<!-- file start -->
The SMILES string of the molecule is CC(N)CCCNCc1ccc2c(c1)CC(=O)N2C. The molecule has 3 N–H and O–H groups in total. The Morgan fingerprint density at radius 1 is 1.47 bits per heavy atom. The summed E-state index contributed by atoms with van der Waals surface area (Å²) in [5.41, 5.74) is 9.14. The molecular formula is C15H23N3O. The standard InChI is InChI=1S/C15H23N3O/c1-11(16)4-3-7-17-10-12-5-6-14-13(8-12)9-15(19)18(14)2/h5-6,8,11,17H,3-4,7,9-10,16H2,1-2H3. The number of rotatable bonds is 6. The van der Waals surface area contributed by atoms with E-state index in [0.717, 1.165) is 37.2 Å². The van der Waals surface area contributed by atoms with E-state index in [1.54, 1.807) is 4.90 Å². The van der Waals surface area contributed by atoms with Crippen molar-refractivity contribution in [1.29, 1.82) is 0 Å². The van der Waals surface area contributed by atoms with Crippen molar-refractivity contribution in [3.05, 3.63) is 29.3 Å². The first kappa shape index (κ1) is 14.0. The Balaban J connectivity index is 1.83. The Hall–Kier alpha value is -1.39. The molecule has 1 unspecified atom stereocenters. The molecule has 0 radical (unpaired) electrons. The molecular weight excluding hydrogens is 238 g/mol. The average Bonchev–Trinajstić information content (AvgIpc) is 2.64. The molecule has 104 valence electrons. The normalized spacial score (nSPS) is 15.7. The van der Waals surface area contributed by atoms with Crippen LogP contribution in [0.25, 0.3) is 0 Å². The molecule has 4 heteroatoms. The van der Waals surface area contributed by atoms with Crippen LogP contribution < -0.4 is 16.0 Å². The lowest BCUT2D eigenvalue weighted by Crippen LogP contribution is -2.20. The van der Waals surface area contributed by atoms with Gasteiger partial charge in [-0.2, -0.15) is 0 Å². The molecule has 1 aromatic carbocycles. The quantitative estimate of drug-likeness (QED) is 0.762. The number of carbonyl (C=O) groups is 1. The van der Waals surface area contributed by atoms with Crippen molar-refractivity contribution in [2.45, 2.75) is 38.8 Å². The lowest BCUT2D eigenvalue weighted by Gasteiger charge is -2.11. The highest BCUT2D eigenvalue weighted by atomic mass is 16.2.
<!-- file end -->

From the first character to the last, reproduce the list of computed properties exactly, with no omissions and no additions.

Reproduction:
The SMILES string of the molecule is CC(N)CCCNCc1ccc2c(c1)CC(=O)N2C. The molecule has 3 N–H and O–H groups in total. The Morgan fingerprint density at radius 1 is 1.47 bits per heavy atom. The summed E-state index contributed by atoms with van der Waals surface area (Å²) in [5.41, 5.74) is 9.14. The molecular formula is C15H23N3O. The standard InChI is InChI=1S/C15H23N3O/c1-11(16)4-3-7-17-10-12-5-6-14-13(8-12)9-15(19)18(14)2/h5-6,8,11,17H,3-4,7,9-10,16H2,1-2H3. The number of rotatable bonds is 6. The van der Waals surface area contributed by atoms with E-state index in [0.717, 1.165) is 37.2 Å². The van der Waals surface area contributed by atoms with E-state index in [1.54, 1.807) is 4.90 Å². The van der Waals surface area contributed by atoms with Crippen molar-refractivity contribution in [1.29, 1.82) is 0 Å². The van der Waals surface area contributed by atoms with Crippen molar-refractivity contribution in [3.05, 3.63) is 29.3 Å². The first kappa shape index (κ1) is 14.0. The Balaban J connectivity index is 1.83. The Hall–Kier alpha value is -1.39. The molecule has 1 unspecified atom stereocenters. The molecule has 0 radical (unpaired) electrons. The molecular weight excluding hydrogens is 238 g/mol. The average Bonchev–Trinajstić information content (AvgIpc) is 2.64. The molecule has 104 valence electrons. The normalized spacial score (nSPS) is 15.7. The van der Waals surface area contributed by atoms with Crippen LogP contribution in [0.25, 0.3) is 0 Å². The molecule has 4 heteroatoms. The van der Waals surface area contributed by atoms with Crippen LogP contribution < -0.4 is 16.0 Å². The lowest BCUT2D eigenvalue weighted by Crippen LogP contribution is -2.20. The van der Waals surface area contributed by atoms with Gasteiger partial charge in [-0.2, -0.15) is 0 Å². The molecule has 1 aromatic carbocycles. The quantitative estimate of drug-likeness (QED) is 0.762. The number of carbonyl (C=O) groups is 1. The van der Waals surface area contributed by atoms with Crippen molar-refractivity contribution in [2.45, 2.75) is 38.8 Å². The lowest BCUT2D eigenvalue weighted by Gasteiger charge is -2.11. The highest BCUT2D eigenvalue weighted by atomic mass is 16.2.